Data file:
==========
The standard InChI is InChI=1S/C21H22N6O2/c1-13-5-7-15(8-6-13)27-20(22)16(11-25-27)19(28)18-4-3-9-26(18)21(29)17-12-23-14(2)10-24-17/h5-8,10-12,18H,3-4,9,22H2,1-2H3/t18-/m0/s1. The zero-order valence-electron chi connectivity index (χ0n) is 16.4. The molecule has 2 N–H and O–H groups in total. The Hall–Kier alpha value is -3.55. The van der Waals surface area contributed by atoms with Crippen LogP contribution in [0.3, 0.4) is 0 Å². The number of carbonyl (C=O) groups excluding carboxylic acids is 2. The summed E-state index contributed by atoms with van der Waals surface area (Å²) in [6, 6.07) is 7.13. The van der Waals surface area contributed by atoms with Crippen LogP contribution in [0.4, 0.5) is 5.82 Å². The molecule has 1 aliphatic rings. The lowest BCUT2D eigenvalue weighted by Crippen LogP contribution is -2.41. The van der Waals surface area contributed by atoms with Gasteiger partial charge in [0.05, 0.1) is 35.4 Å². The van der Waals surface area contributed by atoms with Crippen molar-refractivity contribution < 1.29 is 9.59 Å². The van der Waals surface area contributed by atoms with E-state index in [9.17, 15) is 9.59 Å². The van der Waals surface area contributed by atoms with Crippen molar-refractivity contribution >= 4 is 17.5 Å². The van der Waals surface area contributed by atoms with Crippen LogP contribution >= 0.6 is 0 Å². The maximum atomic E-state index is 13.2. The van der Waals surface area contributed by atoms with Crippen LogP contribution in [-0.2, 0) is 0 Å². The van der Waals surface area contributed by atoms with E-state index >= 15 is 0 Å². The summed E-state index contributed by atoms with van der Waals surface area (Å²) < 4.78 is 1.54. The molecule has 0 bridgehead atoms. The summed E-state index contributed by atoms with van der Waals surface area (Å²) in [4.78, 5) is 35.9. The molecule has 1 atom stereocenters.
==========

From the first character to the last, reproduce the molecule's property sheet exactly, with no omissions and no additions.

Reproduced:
The standard InChI is InChI=1S/C21H22N6O2/c1-13-5-7-15(8-6-13)27-20(22)16(11-25-27)19(28)18-4-3-9-26(18)21(29)17-12-23-14(2)10-24-17/h5-8,10-12,18H,3-4,9,22H2,1-2H3/t18-/m0/s1. The zero-order valence-electron chi connectivity index (χ0n) is 16.4. The molecule has 2 N–H and O–H groups in total. The Hall–Kier alpha value is -3.55. The van der Waals surface area contributed by atoms with Crippen LogP contribution in [0.3, 0.4) is 0 Å². The number of carbonyl (C=O) groups excluding carboxylic acids is 2. The summed E-state index contributed by atoms with van der Waals surface area (Å²) in [6, 6.07) is 7.13. The van der Waals surface area contributed by atoms with Crippen LogP contribution in [0.4, 0.5) is 5.82 Å². The molecule has 1 aliphatic rings. The lowest BCUT2D eigenvalue weighted by Crippen LogP contribution is -2.41. The van der Waals surface area contributed by atoms with Gasteiger partial charge in [0.05, 0.1) is 35.4 Å². The van der Waals surface area contributed by atoms with Crippen molar-refractivity contribution < 1.29 is 9.59 Å². The van der Waals surface area contributed by atoms with E-state index in [9.17, 15) is 9.59 Å². The van der Waals surface area contributed by atoms with Crippen molar-refractivity contribution >= 4 is 17.5 Å². The van der Waals surface area contributed by atoms with Crippen LogP contribution >= 0.6 is 0 Å². The maximum atomic E-state index is 13.2. The van der Waals surface area contributed by atoms with Crippen LogP contribution in [-0.2, 0) is 0 Å². The van der Waals surface area contributed by atoms with E-state index >= 15 is 0 Å². The summed E-state index contributed by atoms with van der Waals surface area (Å²) < 4.78 is 1.54. The molecule has 0 bridgehead atoms. The summed E-state index contributed by atoms with van der Waals surface area (Å²) in [4.78, 5) is 35.9. The molecule has 1 atom stereocenters.